This blog is part of our series featuring the rivers protected by Congress in December 2014, including those designated as Wild and Scenic Rivers. Sun River, MT | Mike Fiebig Western Montanans are lucky enough to live amongst truly wild places: valleys… Read more »
Mike works to protect and restore Montana’s headwaters rivers and streams by working with local citizens, businesses, elected officials, governmental agencies, and conservation organizations in the region.
Mike joined American Rivers in 2011. Prior to that he worked for the Greater Yellowstone Coordinating Committee (GYCC) as a Climate Change Specialist. He has worked on conservation issues in the Northern Rockies and internationally since 2001. As a former river guide and Senior Field Instructor at the National Outdoor Leadership School (NOLS), Mike has paddled over 11,000 miles of rivers in the West.
M.S. in Natural Resources Policy and Conflict Resolution from the University of Montana (2008); B.S. in Neuroscience and a B.A. in Philosophy from Michigan State University (1997)The Dolores River (CO)
Blog Posts By This Author
The Infamous Stringdusters lend a hand at a National River Cleanup® event in Missoula, MT | © Michael Fiebig August days in Montana tend to be hot, dry, and sunny. This day was no different, making the cool water of the Clark Fork River feel t… Read more »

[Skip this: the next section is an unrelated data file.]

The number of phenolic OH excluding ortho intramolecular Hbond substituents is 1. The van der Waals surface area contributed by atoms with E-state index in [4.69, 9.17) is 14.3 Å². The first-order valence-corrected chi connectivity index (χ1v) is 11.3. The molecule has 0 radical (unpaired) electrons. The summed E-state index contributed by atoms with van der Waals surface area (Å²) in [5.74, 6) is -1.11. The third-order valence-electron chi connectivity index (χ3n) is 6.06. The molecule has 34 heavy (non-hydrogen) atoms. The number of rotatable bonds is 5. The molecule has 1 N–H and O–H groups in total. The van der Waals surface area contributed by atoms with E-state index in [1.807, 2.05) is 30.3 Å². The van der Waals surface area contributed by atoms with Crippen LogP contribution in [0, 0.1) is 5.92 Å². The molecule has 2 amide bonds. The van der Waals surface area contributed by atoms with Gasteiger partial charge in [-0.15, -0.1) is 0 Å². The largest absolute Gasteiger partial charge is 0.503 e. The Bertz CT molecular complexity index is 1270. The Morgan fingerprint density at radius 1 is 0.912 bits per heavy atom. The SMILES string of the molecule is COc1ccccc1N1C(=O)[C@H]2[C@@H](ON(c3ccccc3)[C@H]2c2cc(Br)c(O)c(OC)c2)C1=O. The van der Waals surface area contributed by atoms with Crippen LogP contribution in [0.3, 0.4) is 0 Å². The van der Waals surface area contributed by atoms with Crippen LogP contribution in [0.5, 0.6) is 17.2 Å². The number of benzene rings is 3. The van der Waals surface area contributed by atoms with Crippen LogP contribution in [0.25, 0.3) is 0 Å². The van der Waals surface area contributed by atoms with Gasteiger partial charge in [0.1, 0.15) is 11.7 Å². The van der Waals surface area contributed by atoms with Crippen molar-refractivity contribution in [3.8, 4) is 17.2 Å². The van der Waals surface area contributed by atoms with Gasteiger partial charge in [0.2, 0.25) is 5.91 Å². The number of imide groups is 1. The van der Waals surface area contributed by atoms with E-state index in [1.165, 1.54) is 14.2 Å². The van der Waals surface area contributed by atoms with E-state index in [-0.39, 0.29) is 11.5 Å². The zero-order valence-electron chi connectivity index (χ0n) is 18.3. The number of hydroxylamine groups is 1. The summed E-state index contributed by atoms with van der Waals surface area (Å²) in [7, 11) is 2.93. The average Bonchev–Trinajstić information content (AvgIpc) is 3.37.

East Rosebud Creek, MT | © Michael Fiebig It has been nearly a year since my last blog post on East Rosebud Creek, and I have some great news to share! Because of the hard work of a number of individuals and groups such as Friends of East Rosebud, Nort… Read more »
Blue skies and a light breeze accompanied the aroma of grilling sausages at the inaugural “Celebrate East Rosebud” event held at East Rosebud Lake late last month. While most of the 240 local residents in attendance brought dishes to share… Read more »
The Clark Fork, flowing through Missoula, Montana, is no longer the same river that it was when I lived near its banks during graduate school. Back then paddlers, swimmers, and fishermen had to contend with long green plumes of “rock snot”… Read more »